For the construction of a novel flow cytometer that combines nonlinear broadband coherent anti-Stokes Raman scattering (BCARS) spectroscopy and real-time deformability cytometry (RT-DC) to holistically evaluate individual pancreatic cancer cells. Malignant cancers are often treated with a combination of chemotherapeutics, immunotherapeutics, radiation, and resection. However, even with a multifaceted approach, tumor cells can, and will, inevitably survive. These surviving tumor cells are implicated with tumor resurgence and metastatic lesion formation that is the leading cause of cancer-induced death. The root of this problem is that tumors are an inherently, mechanically, and biochemically heterogeneous population of cells, which results in differential treatment efficacy. This project proposes conjoining broadband coherent anti-Stokes Raman spectroscopy (BCARS) and deformability cytometry (DC) in a novel, high-throughput mechano-chemical flow cytometer (MCFC) platform. Ideally, a commercial MCFC would be used to measure the heterogeneity of a patient-derived tumor sample and use that data to predict the susceptibility of the tumor to individual chemotherapeutics as well as potential invasivity (metastaticity) of chemotherapeutic-derived (surviving) cells.


Jagiellonian University

Silver Award Winner - Europe   Europe — €5,000 in Products

Jagiellonian University, Poland – submitted by Justyna Labuz

Real time detection device for UV and visible light induced chloroplast movements through simultaneous recording of changes in red light transmittance and reflectance of plant leaves.

Chloroplasts contain a blue/red absorbing chlorophyll, so their movements result in changes of leaf transmittance and reflectance. Chloroplast movements are vital to maximize energy harvesting in low light and protect the photosynthetic machinery against high light damage. They are usually detected through measurements of leaf transmittance changes. Thanks to reflectance recordings, this device will be well-suited for studies on crops with optically dense leaves. The two actinic beams will pass through achromatic optics (one path for visible light, the second for ultraviolet). This will allow for determination of action spectra and ensure that the device is suitable for different species or light settings (e.g. simulated sunlight). This device will be hugely beneficial for agricultural research and will contribute to studies for improving crop yield and the engineering of crops that are more resilient to environmental stress. As we continue to battle climate change, this type of work is becoming even more important.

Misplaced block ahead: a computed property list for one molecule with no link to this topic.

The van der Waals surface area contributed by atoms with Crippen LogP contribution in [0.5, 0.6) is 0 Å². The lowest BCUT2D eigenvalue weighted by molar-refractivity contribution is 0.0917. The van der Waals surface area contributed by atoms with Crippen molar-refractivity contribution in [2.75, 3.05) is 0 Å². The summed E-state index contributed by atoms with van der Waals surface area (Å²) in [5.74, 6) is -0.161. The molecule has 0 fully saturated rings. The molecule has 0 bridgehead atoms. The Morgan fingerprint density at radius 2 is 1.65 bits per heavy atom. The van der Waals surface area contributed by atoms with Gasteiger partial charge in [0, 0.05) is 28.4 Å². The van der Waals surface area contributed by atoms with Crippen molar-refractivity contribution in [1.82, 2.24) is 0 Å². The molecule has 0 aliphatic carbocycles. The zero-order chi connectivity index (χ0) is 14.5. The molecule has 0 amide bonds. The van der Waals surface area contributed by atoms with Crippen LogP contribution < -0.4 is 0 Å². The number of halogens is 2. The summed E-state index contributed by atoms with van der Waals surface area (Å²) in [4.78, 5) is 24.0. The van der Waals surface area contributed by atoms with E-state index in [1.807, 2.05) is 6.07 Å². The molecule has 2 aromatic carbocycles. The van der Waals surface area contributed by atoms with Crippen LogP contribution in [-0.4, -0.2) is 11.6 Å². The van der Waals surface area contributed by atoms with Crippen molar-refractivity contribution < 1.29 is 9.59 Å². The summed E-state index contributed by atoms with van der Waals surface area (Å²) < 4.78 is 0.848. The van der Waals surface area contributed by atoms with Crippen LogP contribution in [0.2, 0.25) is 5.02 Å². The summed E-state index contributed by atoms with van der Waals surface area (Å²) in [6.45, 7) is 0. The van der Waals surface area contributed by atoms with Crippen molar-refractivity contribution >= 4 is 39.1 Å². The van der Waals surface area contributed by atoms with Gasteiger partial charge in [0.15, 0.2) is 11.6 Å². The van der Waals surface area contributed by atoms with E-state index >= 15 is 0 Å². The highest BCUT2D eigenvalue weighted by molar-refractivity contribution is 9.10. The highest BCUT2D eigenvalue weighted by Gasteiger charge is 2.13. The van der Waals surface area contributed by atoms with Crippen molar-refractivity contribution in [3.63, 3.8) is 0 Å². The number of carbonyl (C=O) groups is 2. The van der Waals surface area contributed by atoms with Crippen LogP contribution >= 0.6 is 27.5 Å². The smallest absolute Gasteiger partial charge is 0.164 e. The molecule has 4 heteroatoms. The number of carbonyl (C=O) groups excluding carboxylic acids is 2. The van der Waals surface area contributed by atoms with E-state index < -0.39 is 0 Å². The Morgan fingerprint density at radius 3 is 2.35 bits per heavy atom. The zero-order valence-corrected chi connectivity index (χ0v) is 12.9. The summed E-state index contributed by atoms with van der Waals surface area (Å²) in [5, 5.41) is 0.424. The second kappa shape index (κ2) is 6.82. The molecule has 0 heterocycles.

Third Place America - Universidad Nacional de Quilmes

Bronze Award Winner - Americas   Americas — $5,000 in Products

Universidad Nacional de Quilmes, Argentina – submitted by Damian Presti

For the development of a low-cost biophotonic device capable of detecting COVID-19 in low-income settings. In recent years, countries have suffered epidemics associated with viruses, like Dengue, Zika, and, more recently, COVID-19. It is necessary to have faster and more economical diagnostic tools that allow for the evaluation of symptomatic patient samples. Keeping this objective in mind, diagnostic systems called point of care have been recently developed. These systems are defined as medical diagnostic testing at or near the point of care. This biophotonic device excites the sample with light and triggers a spontaneous emission of the fluorophore bound to the specific probe. The emitted fluorescence is suitably filtered using interferential filters. Under these conditions, a signal is registered in a built-in detector and, depending on this signal, resolves the case as positive or negative.